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18
Oct

TL2014 – Resources you may find useful… 10/19/2011

  • This graphic provides some classroom application of technology that fall into all levels of the SAMR model. Useful for classroom teachers and principals.

    tags: SAMR integration technology tl2014

  • “Follow links on Twitter -> Dig deeper then blog my ideas -> Seek related Pro-D opportunities -> Connect to other participants -> Share as I learn -> Consolidate ideas and blog again -> Follow links on Twitter…”

    tags: professionaldevelopment educator PLN PD tl2014

  • “The below presentation outlines why it is important to move from banning and blocking social media to empowering students to use this resource. It features real ways this is being done in elementary and secondary school. It also provides ideas for analyzing what the internet says about us and suggests some food for thought around how educators will incorporate social media into their work with their students. “

    tags: educator online social networking facebook modelling tl2014

  • “Within weeks of the Consumer Reports news, Mark Zuckerberg, the founder of Facebook, called for challenging the 1998 Children’s Online Privacy Protection Act (Coppa), which prevents Facebook from signing up young kids legally. “That will be a fight we take on at some point,” Zuckerberg said at the NewSchools Summit in California. And indeed, with the Federal Trade Commission poised to tighten Coppa’s regulations, Facebook has tripled its spending on lobbying, formed a political action committee and hired former Bush and Obama officials to push for its agenda.”

    tags: facebook social networking COPPA internet safety tl2014

  • One of the factors: “Ignore standardized test results, obsess over self-confidence levels.This means, of course, that it doesn’t matter how one performs on national standardized tests since those test scores do not have impact on the sixty years one spends in the workforce.”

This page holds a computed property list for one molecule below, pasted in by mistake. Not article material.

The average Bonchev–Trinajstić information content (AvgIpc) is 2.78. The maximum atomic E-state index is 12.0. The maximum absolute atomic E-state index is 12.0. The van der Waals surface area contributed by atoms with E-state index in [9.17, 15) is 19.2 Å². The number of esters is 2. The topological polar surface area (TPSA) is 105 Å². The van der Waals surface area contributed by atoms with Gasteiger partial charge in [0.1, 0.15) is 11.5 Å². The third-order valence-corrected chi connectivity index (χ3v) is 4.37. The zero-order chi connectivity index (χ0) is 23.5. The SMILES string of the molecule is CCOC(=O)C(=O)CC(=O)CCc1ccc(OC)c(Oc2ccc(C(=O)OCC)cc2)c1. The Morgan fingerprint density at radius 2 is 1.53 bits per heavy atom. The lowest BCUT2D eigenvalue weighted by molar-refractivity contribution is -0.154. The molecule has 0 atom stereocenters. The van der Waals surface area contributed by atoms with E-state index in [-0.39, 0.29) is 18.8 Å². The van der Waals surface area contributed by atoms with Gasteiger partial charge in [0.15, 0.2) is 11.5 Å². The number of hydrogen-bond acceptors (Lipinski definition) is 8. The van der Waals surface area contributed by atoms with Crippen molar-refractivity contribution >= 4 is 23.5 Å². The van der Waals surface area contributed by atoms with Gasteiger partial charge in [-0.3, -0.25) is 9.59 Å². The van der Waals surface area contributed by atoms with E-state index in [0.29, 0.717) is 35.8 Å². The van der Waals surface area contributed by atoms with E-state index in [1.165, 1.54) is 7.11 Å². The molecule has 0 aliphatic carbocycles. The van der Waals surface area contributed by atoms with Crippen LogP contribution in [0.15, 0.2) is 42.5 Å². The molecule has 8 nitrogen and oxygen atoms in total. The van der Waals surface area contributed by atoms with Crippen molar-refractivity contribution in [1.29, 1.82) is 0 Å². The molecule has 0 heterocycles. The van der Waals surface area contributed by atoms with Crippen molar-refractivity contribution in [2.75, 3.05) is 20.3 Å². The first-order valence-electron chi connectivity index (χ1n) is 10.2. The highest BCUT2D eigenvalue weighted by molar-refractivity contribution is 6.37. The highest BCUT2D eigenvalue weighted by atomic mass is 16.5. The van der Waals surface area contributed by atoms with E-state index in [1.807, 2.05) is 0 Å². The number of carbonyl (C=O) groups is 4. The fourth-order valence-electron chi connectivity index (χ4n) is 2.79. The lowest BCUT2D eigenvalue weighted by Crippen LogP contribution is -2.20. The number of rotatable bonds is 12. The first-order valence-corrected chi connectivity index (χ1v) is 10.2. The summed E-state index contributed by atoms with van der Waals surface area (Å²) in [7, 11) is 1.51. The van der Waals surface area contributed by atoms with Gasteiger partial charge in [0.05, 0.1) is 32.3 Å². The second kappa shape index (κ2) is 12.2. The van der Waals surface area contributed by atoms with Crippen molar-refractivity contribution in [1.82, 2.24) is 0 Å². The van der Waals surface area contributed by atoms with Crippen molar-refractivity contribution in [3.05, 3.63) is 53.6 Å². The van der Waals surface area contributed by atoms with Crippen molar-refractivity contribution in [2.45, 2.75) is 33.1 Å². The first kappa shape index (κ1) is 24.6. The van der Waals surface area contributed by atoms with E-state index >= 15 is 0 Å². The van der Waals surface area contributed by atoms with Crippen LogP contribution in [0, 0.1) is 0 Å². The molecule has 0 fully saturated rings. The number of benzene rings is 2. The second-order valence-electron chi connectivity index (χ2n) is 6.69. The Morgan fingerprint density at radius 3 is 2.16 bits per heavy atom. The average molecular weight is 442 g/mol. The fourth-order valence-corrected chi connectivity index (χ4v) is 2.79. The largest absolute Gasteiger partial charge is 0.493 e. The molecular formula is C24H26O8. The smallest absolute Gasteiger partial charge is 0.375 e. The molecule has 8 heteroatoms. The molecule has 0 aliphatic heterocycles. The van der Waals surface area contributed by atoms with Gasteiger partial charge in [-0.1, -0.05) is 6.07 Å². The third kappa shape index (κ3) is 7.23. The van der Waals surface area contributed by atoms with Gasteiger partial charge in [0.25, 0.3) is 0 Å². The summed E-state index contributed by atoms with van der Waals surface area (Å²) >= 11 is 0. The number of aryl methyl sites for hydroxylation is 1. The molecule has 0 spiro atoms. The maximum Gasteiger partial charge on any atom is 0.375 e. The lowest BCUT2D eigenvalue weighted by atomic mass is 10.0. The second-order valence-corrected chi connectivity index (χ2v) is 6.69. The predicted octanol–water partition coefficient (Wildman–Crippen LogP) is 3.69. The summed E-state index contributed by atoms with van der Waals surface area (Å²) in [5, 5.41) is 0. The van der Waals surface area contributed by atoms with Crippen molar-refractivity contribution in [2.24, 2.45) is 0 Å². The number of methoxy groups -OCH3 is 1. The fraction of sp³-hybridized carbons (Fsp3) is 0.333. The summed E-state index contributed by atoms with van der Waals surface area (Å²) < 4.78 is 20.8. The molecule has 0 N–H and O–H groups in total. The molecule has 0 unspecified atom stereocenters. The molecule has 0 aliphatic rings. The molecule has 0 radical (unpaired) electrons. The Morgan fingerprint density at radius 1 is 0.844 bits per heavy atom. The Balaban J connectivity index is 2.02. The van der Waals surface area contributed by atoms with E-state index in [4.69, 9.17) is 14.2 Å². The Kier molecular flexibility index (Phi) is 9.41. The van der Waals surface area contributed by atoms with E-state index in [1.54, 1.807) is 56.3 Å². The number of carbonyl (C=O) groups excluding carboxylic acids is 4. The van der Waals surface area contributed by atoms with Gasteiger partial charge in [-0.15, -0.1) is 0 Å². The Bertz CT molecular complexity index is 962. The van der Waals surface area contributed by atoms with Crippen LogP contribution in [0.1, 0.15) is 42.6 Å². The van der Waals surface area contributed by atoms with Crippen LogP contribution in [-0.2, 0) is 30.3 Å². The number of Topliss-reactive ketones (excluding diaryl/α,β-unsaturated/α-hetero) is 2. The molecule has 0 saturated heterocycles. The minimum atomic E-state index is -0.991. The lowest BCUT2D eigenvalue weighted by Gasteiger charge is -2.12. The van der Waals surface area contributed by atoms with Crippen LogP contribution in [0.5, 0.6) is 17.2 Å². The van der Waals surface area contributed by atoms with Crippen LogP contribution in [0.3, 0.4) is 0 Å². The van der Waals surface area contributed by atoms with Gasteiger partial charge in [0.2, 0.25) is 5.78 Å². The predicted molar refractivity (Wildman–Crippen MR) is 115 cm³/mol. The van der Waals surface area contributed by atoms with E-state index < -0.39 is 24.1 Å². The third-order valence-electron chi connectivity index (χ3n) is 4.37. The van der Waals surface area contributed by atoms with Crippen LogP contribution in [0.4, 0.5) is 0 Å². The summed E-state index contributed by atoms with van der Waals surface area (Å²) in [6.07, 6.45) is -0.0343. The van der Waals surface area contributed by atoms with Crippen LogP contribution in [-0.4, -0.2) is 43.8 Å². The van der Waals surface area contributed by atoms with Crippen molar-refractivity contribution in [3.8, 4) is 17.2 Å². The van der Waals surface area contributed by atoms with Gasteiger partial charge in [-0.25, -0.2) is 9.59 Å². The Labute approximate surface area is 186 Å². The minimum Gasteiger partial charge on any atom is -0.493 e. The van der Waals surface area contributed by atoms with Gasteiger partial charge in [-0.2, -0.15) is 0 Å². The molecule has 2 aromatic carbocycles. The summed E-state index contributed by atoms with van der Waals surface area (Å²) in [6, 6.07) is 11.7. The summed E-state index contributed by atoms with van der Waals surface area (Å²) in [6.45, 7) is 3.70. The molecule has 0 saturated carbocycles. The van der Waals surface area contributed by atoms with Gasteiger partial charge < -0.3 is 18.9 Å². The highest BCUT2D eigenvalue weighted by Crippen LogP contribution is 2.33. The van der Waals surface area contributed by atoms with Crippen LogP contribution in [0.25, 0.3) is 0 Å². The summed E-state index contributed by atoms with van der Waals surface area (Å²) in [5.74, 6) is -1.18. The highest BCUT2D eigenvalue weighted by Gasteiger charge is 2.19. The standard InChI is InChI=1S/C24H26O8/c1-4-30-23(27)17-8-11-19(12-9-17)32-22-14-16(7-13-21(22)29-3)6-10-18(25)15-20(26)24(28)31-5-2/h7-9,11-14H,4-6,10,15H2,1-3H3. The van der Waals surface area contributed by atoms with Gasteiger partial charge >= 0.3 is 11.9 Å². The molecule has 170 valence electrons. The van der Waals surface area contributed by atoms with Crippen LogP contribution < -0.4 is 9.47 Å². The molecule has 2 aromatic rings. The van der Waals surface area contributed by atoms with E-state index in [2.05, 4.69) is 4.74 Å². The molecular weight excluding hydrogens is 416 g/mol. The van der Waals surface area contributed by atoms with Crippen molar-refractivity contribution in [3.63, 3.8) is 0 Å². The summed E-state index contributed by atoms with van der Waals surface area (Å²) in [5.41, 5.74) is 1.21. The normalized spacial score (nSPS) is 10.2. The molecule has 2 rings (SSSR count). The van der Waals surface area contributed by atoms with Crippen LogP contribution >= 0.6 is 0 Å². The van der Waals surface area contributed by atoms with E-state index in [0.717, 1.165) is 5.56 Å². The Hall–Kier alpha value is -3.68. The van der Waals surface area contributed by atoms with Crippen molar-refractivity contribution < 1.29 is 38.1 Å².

tags: school affects future earnings tl2014

Posted from Diigo. The rest of my favorite links are here.

16
Oct

TL2014 – Resources you may find useful… 10/17/2011

Posted from Diigo. The rest of my favorite links are here.

15
Oct

TL2014 – Resources you may find useful… 10/16/2011

Posted from Diigo. The rest of my favorite links are here.

15
Oct

Brain Rules

This past July, ESL Teacher, Mrs. Teresa Cross, attended the 2011 International Society for Technology in Education Conference (ISTE 2011) in Philadelphia. Throughout the next several months, Mrs. Cross will be sharing some of what she learned. In this post, she shares information from the opening keynote with Dr. John Medina, author of Brain Rules.

On Sunday, June 26th Dr. John Medina delivered the opening keynote address to thousands of educators at ISTE 2011.

Dr. John J. Medina is an author and developmental molecular biologist.  He wrote the New York Times bestseller Brain Rules: 12 Principles for Surviving and Thriving at Work, Home, and School. Dr. Median occasionally blogs at Brain Rules. During the keynote, Dr. Medina shared his perspective on how different physiological factors of the human brain embrace and shape student potential.  The entire keynote is available for viewing online.

Brain Rules for Education

  • Dr. Medina stated that human brains are designed to solve problems related to surviving while moving. He declared that it is a myth that we only use 10% of our brains.  There are built in gadgets of memory in the brain that work together, and it is the cross talk that makes them work.
  • Key point – memory is not fixed at the moment of learning. It is repetition that provides the fixture.
  • Because of how subjects are typically presented, homework is not review. Homework is actually new learning based on the fact that the content learned earlier is long gone.
  • Dr. Medina stated, “every brain is wired differently from every other brain and learns in ways unique to that wiring.”

Short-term memory: Repeat to remember

  • The brain can hold seven pieces of declarative information for 30 seconds, after which time the information will be forgotten.
  • If the information is repeated within 30 seconds, it will go into working memory for two hours.
  • If the information is repeated within two hours, it will go into long-term memory.
14
Oct

TL2014 – Resources you may find useful… 10/15/2011

Posted from Diigo. The rest of my favorite links are here.